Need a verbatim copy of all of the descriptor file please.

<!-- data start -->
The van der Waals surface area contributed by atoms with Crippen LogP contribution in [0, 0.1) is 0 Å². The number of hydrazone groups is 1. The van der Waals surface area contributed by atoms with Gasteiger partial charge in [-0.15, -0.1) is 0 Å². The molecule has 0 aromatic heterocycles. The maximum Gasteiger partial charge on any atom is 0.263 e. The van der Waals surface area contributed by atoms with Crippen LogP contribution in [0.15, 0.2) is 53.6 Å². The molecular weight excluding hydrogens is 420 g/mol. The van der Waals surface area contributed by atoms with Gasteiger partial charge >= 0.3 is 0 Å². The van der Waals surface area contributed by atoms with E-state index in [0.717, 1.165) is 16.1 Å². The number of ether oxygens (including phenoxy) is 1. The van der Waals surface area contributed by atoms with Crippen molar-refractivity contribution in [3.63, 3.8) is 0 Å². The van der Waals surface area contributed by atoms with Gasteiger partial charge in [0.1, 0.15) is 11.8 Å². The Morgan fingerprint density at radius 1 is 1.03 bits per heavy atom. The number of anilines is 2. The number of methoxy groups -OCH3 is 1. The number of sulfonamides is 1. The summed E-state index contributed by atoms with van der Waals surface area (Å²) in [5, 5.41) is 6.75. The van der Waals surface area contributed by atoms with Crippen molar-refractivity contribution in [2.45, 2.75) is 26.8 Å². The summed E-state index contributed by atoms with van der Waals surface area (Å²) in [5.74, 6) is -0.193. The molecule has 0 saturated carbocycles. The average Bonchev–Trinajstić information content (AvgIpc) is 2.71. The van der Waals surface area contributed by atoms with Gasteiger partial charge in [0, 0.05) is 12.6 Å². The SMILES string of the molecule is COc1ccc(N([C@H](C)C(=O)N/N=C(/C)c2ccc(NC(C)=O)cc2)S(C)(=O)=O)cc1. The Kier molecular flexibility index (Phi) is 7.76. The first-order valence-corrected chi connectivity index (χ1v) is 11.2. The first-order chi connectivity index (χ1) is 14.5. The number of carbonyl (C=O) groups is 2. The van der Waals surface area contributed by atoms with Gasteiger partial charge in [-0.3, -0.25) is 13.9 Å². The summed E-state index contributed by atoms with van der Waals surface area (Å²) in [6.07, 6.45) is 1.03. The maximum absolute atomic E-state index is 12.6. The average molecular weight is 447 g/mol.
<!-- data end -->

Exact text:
The van der Waals surface area contributed by atoms with Crippen LogP contribution in [0, 0.1) is 0 Å². The number of hydrazone groups is 1. The van der Waals surface area contributed by atoms with Gasteiger partial charge in [-0.15, -0.1) is 0 Å². The molecule has 0 aromatic heterocycles. The maximum Gasteiger partial charge on any atom is 0.263 e. The van der Waals surface area contributed by atoms with Crippen LogP contribution in [0.15, 0.2) is 53.6 Å². The molecular weight excluding hydrogens is 420 g/mol. The van der Waals surface area contributed by atoms with Gasteiger partial charge >= 0.3 is 0 Å². The van der Waals surface area contributed by atoms with E-state index in [0.717, 1.165) is 16.1 Å². The number of ether oxygens (including phenoxy) is 1. The van der Waals surface area contributed by atoms with Crippen molar-refractivity contribution in [3.63, 3.8) is 0 Å². The van der Waals surface area contributed by atoms with Gasteiger partial charge in [0.1, 0.15) is 11.8 Å². The Morgan fingerprint density at radius 1 is 1.03 bits per heavy atom. The number of anilines is 2. The number of methoxy groups -OCH3 is 1. The number of sulfonamides is 1. The summed E-state index contributed by atoms with van der Waals surface area (Å²) in [5, 5.41) is 6.75. The van der Waals surface area contributed by atoms with Crippen molar-refractivity contribution in [2.45, 2.75) is 26.8 Å². The summed E-state index contributed by atoms with van der Waals surface area (Å²) in [5.74, 6) is -0.193. The molecule has 0 saturated carbocycles. The average Bonchev–Trinajstić information content (AvgIpc) is 2.71. The van der Waals surface area contributed by atoms with Gasteiger partial charge in [0, 0.05) is 12.6 Å². The SMILES string of the molecule is COc1ccc(N([C@H](C)C(=O)N/N=C(/C)c2ccc(NC(C)=O)cc2)S(C)(=O)=O)cc1. The Kier molecular flexibility index (Phi) is 7.76. The first-order valence-corrected chi connectivity index (χ1v) is 11.2. The first-order chi connectivity index (χ1) is 14.5. The number of carbonyl (C=O) groups is 2. The van der Waals surface area contributed by atoms with Gasteiger partial charge in [-0.3, -0.25) is 13.9 Å². The summed E-state index contributed by atoms with van der Waals surface area (Å²) in [6.07, 6.45) is 1.03. The maximum absolute atomic E-state index is 12.6. The average molecular weight is 447 g/mol.